Teenager Quits Wildlife Hunting For Technical Education

“I quit hunting to pursue a more meaningful future,” says 19-year-old Bobson.

After spending the better part of his childhood and teenage years hunting animals in the Proposed Mak-Betchou Wildlife Sanctuary in Lebialem, Bobson Achia Tajouck decided to return to school after. He is currently a form four student at Government Technical College GTC Abebue.

By Che Azenyui Bruno

Bobson was born and raised in a typical hunting community of Abebue, Bobson says he began his hunting in the proposed sanctuary at the age of nine.

“It was a competition between me and my friends during our days of primary school. We would move into the forest in groups and with dogs, guns, machetes and other weapons. The person who brought home the greatest kill or the biggest animal was often revered as a great hunter in the village and commanded a lot of respect,” recalls Bobson.

The teenager says often returned with monkeys, leopards, deer and other animals some of which they did not even know their names.

“Sometimes we would kill some of these animals and roast them in the forest especially when we suspected that our parents may require us to hand the animals over to them for sale. I often boasted amongst my friends because each time I got into the forest promising to bring home a monkey or a leopard, I always did,” Bobson says.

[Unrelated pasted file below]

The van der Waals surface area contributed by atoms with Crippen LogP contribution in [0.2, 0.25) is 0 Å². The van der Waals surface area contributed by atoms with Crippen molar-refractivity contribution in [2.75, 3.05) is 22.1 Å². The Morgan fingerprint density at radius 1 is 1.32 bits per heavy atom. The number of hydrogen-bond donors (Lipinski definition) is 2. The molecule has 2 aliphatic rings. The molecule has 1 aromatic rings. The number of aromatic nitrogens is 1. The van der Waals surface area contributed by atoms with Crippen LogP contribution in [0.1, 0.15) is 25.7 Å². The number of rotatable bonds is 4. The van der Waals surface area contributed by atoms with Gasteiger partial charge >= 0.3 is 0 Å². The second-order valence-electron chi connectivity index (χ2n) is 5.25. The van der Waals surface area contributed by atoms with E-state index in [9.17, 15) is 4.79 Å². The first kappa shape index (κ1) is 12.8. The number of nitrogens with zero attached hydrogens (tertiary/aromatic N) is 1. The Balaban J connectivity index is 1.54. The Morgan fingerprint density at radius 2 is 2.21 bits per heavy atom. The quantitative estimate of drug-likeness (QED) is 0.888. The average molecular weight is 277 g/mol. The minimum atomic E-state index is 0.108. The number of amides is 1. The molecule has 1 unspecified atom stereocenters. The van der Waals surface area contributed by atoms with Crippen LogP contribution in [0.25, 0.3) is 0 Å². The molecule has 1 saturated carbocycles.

After attempting the Certificat D’Aptitude Professionel (CAP) and failing in 2014, Bobson quit school and became a full time hunter. A year later, he was back in the classroom.

“I realized that the more time I spent hunting, the more I found it difficult to concentrate on my studies and so I decided to quit hunting in order to concentrate on my studies and succeed in my exams this year.

Bobs, as his friends call him, recounts that between 2013 and 2015, he went hunting at least three times a week usually with very huge kills.

Bobson now takes pride in having stopped hunting and says he now knows why most youths of his community end up as hunters, trappers and petty farmers.

“It is all about ignorance and the wrong impression that hunting can guarantee a bright future for them,” says Bobson.

As regards his plans for the future, Bobs says he desires a vibrant career in accounting or business or any other related field.

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